Neither Apple nor Samsung has said anything specific about their mobile AR plans, but our base assumption is that they could launch AR-enabled phones in 2018 (outperform 2017, underperform 2019). Other major phone makers might join them. While there is a chance this could happen in 2017, if an iPhone 7s and Galaxy S8 turn out to be standard phones this year, then next year the iPhone 8 and Galaxy S9 could become the dawn of mass mobile AR.

The beauty of this approach is that it doesnt require consumers to do anything they dont already do just replace their iPhones and Samsung phones as usual. If they get everything right, AR phones could become the new hotness to drive mobile growth again. Who wants an old smartphone when you can have a magic window on the world?

I want my smartglasses

But where (or rather when) are the true augmented reality smartglasses weve been promised?

While youll be able to buy your smartglasses from ODG, Meta and others this year, AR smartglasses five big challenges might not all be resolved before 2019. Smartglasses leaders could remain focused on Enterprise (>$1,500 total system costs) and consumer Specialist (<$1,500) markets until they are able to completely replace your smartphone without a battery pack and also offer a full app ecosystem. For the next few years, standalone smartglasses could build a deep high-end market as discretionary purchases independent of the phone youre going to buy anyway. Smartglasses inflection point could come when they begin to cannibalize smartphone sales outright.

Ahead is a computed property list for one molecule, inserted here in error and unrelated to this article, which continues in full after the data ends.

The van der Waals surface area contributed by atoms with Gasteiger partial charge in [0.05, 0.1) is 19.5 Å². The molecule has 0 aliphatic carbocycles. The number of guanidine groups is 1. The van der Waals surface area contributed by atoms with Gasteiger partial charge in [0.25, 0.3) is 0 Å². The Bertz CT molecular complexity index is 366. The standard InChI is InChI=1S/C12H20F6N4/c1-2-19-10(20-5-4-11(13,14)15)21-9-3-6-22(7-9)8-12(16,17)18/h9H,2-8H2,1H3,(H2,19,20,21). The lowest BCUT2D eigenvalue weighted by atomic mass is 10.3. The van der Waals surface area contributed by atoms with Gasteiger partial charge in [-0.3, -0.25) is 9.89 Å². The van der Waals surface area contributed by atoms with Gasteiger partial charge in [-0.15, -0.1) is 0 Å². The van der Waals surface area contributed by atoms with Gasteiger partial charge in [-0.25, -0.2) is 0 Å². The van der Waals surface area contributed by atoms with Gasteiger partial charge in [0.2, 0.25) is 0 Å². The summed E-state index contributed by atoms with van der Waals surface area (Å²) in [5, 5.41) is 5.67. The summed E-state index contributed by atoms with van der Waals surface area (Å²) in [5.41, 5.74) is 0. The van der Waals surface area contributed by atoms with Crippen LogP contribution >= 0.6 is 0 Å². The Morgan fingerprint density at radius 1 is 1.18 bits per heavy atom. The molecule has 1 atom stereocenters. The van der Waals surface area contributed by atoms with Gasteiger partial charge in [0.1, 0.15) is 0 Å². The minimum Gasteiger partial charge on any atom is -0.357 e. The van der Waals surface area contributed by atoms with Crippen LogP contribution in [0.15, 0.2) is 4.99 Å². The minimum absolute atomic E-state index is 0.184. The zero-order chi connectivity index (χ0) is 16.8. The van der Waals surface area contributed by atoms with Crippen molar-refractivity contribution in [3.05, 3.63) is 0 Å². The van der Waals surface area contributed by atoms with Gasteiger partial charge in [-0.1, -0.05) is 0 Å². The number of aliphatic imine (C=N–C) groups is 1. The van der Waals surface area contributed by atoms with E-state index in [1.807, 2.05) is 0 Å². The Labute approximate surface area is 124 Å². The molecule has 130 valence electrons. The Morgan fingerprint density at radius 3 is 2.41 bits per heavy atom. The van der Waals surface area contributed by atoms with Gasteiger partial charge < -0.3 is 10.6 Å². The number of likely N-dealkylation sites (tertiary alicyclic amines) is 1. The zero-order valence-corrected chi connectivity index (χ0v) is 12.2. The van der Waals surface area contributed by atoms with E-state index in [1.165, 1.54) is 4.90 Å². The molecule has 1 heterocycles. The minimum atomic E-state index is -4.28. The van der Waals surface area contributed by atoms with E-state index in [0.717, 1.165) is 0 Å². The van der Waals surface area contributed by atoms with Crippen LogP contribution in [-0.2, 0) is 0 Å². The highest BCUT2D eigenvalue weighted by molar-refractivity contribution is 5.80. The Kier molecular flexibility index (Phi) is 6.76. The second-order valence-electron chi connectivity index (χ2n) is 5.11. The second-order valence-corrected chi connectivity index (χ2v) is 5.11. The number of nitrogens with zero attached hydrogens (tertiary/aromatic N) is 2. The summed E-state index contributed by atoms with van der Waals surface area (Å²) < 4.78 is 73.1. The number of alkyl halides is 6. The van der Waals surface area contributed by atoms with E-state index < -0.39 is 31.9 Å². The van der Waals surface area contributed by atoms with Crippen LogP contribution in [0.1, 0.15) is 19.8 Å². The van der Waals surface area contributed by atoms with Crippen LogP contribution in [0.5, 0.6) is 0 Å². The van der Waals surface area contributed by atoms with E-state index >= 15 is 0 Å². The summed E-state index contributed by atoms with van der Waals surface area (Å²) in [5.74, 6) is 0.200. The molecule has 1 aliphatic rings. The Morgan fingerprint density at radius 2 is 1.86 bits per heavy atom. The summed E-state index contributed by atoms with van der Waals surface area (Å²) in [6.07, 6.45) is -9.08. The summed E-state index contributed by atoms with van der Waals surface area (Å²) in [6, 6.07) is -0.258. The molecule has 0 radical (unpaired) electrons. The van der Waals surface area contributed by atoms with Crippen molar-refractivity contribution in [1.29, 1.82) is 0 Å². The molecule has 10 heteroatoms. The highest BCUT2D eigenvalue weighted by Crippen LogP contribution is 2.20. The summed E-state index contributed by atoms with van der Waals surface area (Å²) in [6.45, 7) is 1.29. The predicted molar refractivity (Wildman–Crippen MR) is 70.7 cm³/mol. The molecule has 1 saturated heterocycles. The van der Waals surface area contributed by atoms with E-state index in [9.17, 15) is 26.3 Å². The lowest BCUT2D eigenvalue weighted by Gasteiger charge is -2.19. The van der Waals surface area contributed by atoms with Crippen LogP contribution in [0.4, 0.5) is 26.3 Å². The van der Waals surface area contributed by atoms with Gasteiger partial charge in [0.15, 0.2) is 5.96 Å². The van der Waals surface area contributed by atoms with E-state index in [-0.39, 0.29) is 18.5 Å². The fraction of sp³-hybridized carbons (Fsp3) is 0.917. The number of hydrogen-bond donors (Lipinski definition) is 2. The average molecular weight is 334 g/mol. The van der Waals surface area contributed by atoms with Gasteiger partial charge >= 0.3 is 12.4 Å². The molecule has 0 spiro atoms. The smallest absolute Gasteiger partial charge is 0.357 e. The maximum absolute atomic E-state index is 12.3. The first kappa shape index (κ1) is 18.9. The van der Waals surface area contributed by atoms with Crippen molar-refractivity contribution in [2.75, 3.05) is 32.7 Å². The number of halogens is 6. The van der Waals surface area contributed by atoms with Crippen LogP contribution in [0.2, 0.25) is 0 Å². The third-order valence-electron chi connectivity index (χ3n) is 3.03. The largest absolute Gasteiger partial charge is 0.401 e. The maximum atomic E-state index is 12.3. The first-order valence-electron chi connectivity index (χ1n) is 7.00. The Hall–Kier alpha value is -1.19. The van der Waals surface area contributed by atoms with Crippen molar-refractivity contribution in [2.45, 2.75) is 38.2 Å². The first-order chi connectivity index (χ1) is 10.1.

Apple, Samsung and others could become smartglasses players later (unless Robert Scoble was well-informed) as a natural progression from mobile AR, potentially launching them as phone peripherals like smartwatches (only this time cool and disruptive). Google, Facebook, Snap and Chinas BAT (Baidu, Alibaba, Tencent) could also have big roles to play.

Whats next?

VR/AR revenue ($B). Source: Digi-Capital

While the market could play out in many ways, lets look at what major players strategies might be. Things could turn out differently, so well revisit as we learn what is (and isnt) happening.

Facebook is the largest single investor in VR/AR after buying Oculus for $2 billion and investing at least $500 million more. The company began telegraphing what might come next by splitting Oculus into PC and mobile divisions and showcasing two different VR social platforms. Oculus PC VR division looks set to remain in VR Specialist and Enthusiast markets because of price, so increasingly doesnt look like a Facebook-sized (i.e. hundreds of millions to billions of users) asset. Facebook could keep the Oculus PC VR division as a high-end test bed to support mobile VR/AR efforts, or spin it out (like Niantic from Google), merge it (potentially consolidating the high-end PC VR market) or sell it outright.

Oculus mobile VR division is in a prime position to continue running Samsungs Gear VR app store and drive Gear VR innovation. Mark Zuckerberg has already said he believes in mobile AR, but as a non-phone maker, Facebook could stick to its roots as a software player in that market. Given its track record as a Snap fast follower, we might end up wearing Facebook Spectacles too.

Apple is the best-placed of all major tech companies to potentially drive mobile AR, with its end-to-end ecosystem of hardware, software, app store, developers and retail. The company has been characteristically enigmatic despite Tim Cooks stated enthusiasm for AR, but all it needs are a few additional sensors, integrated Metaio software and some serious intent.